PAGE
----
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Tobias Dammers

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Tobias Dammers last won the day on January 8

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  1. COC, legalities and technicalities aside, I think the gist of it is that VATSIM is about simulating ATC and flight, not a tow truck or ground logistics simulation, and a line has to be drawn somewhere. There's a bit of a gray area somewhere between "pushing back from a gate" and "driving a catering truck around the airport"; as far as I'm concerned, what matters is the spirit of the rules rather than the letter. So I'd say towing an aircraft farther than a normal pushback out of the gate is OK, as long as it serves the operational purposes of an actual flight, within reason, and within pl
  2. My $0.02 on mic fright: yes, it is real, but 90% of it go away after the first few transmissions you make. The good news is that your first few calls are going to be very predictable, and once you've made it to the taxi clearance, the worst is over and you'll just roll along.
  3. It's OK to be disappointed - someone said there would be coverage, and that didn't happen. It's the wording, and the lack of empathy, that icks me. By all means, be disappointed, and express your disappointment, but keep in mind who runs these events, and what they receive for it in return. It's like inviting all your friends to a party, but then the caterer messes up and you end up ordering pizza instead, and your friends all go "I'm very upset about this party, you promised a shrimp buffet, but all I got was pizza, despite the text on the invitation you sent me. This is the second time
  4. Personally, I find it quite disgusting to see people take free stuff for granted like this. Someone has put dozens of hours of unpaid labor into a thing they love, and they invited others to join and enjoy the fruits of that labor for free, no strings attached; then something doesn't go as planned, and some of those who were invited send emails like this one. That's just... idk... it's like walking into a store that offers free samples, but they ran out and so you throw a fit and demand to "speak to the manager".
  5. Indeed; ATC population lags significantly behind pilot population due to stricter training requirements - you can become a VATSIM pilot in 30 minutes, but controlling takes more training. We'll also have to wait and see how many of those new members will actually stick around - it could very well be that, even with an ongoing pandemic, we're back to much lower active pilot counts within a couple weeks. Time will tell.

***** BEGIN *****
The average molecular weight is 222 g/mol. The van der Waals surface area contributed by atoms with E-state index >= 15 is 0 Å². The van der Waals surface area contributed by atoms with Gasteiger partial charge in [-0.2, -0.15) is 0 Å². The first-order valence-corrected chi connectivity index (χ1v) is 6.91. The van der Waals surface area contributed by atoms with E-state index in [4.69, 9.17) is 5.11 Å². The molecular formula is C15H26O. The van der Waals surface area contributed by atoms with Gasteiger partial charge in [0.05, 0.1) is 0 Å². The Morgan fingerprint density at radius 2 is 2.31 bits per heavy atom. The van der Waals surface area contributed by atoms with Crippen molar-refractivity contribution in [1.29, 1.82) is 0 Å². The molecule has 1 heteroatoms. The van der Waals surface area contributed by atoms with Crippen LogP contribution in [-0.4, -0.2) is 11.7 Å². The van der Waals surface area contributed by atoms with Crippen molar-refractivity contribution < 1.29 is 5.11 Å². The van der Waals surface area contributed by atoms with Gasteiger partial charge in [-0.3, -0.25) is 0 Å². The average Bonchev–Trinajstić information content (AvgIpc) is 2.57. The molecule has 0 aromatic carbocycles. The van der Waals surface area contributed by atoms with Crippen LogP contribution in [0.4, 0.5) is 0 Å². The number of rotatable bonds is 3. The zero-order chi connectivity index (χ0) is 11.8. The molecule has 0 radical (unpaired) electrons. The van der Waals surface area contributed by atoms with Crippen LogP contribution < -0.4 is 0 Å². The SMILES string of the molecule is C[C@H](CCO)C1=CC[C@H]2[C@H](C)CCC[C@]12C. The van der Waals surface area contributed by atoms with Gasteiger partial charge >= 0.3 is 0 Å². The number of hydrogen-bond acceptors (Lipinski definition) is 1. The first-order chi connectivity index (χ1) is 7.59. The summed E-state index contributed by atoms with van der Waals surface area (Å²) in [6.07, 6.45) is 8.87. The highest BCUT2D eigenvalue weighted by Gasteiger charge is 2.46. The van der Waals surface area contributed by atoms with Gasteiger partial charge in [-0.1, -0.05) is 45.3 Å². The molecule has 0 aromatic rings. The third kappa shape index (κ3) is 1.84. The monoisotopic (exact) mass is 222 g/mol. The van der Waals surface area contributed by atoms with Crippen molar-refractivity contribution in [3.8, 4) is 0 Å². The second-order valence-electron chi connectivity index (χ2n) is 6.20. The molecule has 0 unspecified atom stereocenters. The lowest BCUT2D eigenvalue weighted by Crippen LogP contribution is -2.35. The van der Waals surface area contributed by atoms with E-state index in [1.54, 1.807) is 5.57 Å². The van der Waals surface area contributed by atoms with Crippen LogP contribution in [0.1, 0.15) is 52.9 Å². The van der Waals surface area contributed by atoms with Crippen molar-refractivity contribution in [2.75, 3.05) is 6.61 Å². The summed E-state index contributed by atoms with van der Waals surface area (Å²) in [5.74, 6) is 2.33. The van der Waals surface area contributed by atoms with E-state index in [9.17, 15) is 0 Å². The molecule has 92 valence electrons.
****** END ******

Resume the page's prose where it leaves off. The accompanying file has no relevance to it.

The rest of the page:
6. That is correct; the bluebell models are for your own viewing pleasure, and shouldn't affect how your own model is transmitted on the network. The latter is configured like here; I presume you have done this correctly (i.e., selected "B738"). Note specifically that what matters is the type you enter when connecting: the one in your flight plan is what ATC gets to see when they look at your flight strip, but when other sims render your aircraft, the one you connected with is the one they will use. Online maps such as SimAware or vau.aero may pick up the one from the flight plan though (which ex
  7. IME, the VATSIM policy to "accommodate if at all possible" is usually adhered to rather religiously, and I have yet to hear a controller say "VFR is not accepted". You will probably get vectored heavily, and you may need to fly a lot of orbits and get a very short final on a short notice, and experience long delays in general, but IME controllers will do their best to get you down between the tubeliners. I saw some brave soul bringing a Bonanza to Gatwick Midweek Madness once, and while they were kept at an intersection holding point for 45 minutes, they did get them out eventually, and while